I now know that my failure to please my father must have made me resent him. I also know now that he could not have changed the way he felt about me. He spent many days teaching me and the neighborhood kids in Norwalk how to play baseball, and I felt jealous of those who were good at it. He never criticized me, but how often I wished he would say to me, "Good going, kid!" as he did to the Italian boys with athletic talent! When my father walked into a room he was obviously the best man, even though he had little money. I revered him but I knew I wasn't his boy. But when Dadda took me and a group of kids to get ice cream, everybody loved him, yet I was not jealous. I knew I was his boy.
I realize now that the barrier between my father and me was as much my fault as his--perhaps more, since I was so resentful. If I had not continually retreated into my protective shell, I might have become his boy, because he was basically a warm and loving person. But then I wouldn't have revered him; I would have loved him as I loved Dadda. The last time I saw my father, on my fourth summer of riding freight trains across the country, this truth finally struck me, and we had two weeks of understanding and healing. I had not realized, until too late, that I was a Snow, not a Toland. Although I worshiped my father as a hero, my temperament had been shaped by Dadda and Clarabelle.
Ralph insisted on bringing Helen back to La Crosse to meet his family before the wedding. Never had Helen seen such a beautiful woman as my father's mother, Margaret. "She had glorious eyes, the most beautiful color! Violet! Her features were lovely--and her skin!"
From the outside, the Toland residence at 1402 King Street looked like no other house in the area, because of its stately porte cochere at the side and its impressive frontage. The Wisconsin Business University--founded by Frank Toland--had paid for this beautiful house. Grandfather Frank had also turned the inside into a magnificent stage for the highly theatrical temperaments of its inhabitants. Never had Helen seen such a combination of singular beauty and flamboyance. The mahogany and walnut paneling throughout the house must have cost a fortune, yet the opulence was restrained by good taste. Beneath the surface bravado of Frank Toland, she decided, must lie a sensitive and thoughtful human being.
Helen was the first down for dinner, and she wondered where the others were. Then they began, one at a time, to descend the staircase that led directly into the living room. First Frank, not large but imposing in his dinner jacket as if he, like Margaret, had come from nobility. Then Leigh, named after an apocryphal ancestor Lord Leigh, slight but truly elegant, carrying a violin. He walked up to the Steinway grand piano, hopped like a dancer onto a chair, and then regally stepped higher onto the top of the piano itself, where he played brilliant cadenzas that he had obviously rehearsed for weeks.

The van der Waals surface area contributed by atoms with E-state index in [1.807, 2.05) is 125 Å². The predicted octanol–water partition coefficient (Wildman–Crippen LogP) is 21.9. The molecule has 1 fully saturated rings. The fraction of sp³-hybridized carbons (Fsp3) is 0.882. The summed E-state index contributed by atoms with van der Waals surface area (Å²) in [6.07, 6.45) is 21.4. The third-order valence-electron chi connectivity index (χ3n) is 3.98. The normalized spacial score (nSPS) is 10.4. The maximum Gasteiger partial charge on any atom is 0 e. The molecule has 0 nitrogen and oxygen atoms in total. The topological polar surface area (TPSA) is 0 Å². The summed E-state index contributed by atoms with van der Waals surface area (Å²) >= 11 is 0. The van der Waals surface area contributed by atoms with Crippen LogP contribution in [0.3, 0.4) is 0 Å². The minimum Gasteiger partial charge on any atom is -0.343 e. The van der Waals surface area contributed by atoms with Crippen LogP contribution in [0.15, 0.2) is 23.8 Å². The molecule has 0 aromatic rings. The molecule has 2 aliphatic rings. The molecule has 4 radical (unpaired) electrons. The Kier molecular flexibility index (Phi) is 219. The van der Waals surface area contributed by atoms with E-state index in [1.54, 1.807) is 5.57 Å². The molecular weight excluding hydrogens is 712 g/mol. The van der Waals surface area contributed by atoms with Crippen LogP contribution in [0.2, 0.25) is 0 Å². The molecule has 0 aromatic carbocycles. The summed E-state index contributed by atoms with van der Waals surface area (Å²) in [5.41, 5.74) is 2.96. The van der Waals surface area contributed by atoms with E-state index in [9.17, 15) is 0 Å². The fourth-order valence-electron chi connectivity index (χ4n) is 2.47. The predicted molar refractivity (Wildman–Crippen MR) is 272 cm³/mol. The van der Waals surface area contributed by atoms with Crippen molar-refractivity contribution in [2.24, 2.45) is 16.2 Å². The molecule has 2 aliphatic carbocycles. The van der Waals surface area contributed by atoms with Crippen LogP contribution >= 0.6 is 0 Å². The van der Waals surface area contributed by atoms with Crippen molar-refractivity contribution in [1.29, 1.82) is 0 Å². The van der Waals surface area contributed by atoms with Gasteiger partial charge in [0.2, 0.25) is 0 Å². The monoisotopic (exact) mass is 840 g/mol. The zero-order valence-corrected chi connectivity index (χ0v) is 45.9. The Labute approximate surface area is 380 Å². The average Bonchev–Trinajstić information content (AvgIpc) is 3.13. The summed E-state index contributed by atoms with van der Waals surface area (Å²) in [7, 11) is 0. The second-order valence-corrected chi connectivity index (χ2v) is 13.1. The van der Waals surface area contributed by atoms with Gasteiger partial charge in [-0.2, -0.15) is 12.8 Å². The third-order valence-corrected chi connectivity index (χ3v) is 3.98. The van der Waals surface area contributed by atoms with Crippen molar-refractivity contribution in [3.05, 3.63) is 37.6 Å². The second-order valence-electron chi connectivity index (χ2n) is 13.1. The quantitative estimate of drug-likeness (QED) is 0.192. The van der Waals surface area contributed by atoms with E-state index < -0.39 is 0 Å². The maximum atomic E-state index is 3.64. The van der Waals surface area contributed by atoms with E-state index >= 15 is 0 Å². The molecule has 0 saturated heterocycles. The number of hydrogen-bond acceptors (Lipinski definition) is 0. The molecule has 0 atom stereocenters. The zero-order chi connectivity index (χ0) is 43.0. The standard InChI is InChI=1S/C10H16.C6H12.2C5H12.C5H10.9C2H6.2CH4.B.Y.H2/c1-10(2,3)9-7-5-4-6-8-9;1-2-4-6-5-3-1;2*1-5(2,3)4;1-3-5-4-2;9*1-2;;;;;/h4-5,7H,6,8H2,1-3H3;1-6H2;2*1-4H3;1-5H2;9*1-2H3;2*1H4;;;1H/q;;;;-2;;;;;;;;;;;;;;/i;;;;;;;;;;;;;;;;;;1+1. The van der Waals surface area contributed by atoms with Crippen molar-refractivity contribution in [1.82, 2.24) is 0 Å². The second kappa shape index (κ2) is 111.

Table of Contents
|Volume I: Growing Pains|
|1. I Arrive||5|
|2. A Boy's Life||18|
|3. Eastward, Ho!||23|
|4. Growing Up||35|
|5. The Play's the Thing||41|
|6. "Exeter Fair, Mother Stern Yet Tender."||48|
|7. Williams College, or Building Castles in the Air||58|
|8. On the Road||77|
|9. Going Left||92|
|10. With Confused Confidence (1940-1942)||98|
|11. At Ease||107|
|12. Riding the Air Force Roller Coaster||112|
|13. Return to Duty||123|
|14. Life Begins at Forty-two||127|
|Volume II: Living History|
|1. The Battle of the Bulge||139|
|2. My Bridge to the Orient||153|
|3. Try, Try, Try Again||170|
|4. The Dillinger Days||175|
|5. The Last 100 Days||184|
|6. The Search Begins||191|
|7. Behind the Iron Curtain||204|
|8. The Last Days of the Nazis||220|
|9. Abandon Self||229|
|10. The Last Battles||240|
|11. The Road to Peace||262|
|Volume III: Adolf Hitler|
|1. Off to Germany||287|
|2. The Beer Hall Putsch||302|
|3. The Family Circle||308|
|4. The Final Solution||320|
|5. The Writing Process||334|
|6. No Man's Land||341|
|8. Gods of War and Occupation||357|
|9. "One Good Man Can Work Wonders"||371|
|10. In Dubious Battle||376|
|11. Captives and Heroes||386|
|12. Journey's End||390|
Most Helpful Customer Reviews
This autobiography was good reading especially in his telling of his life from birth in 1912 till the 1950's when he finally became a successful writer of non-fiction and a historian, even though he had not taken a histoy class in college. Some of the book on his books spends a lot of time on stuff he apparently had to cut out of his books, so that while of interest I thought detracted from this book. And his book on FDR was a loser, though he does not admit that. But overall this book held my interest well.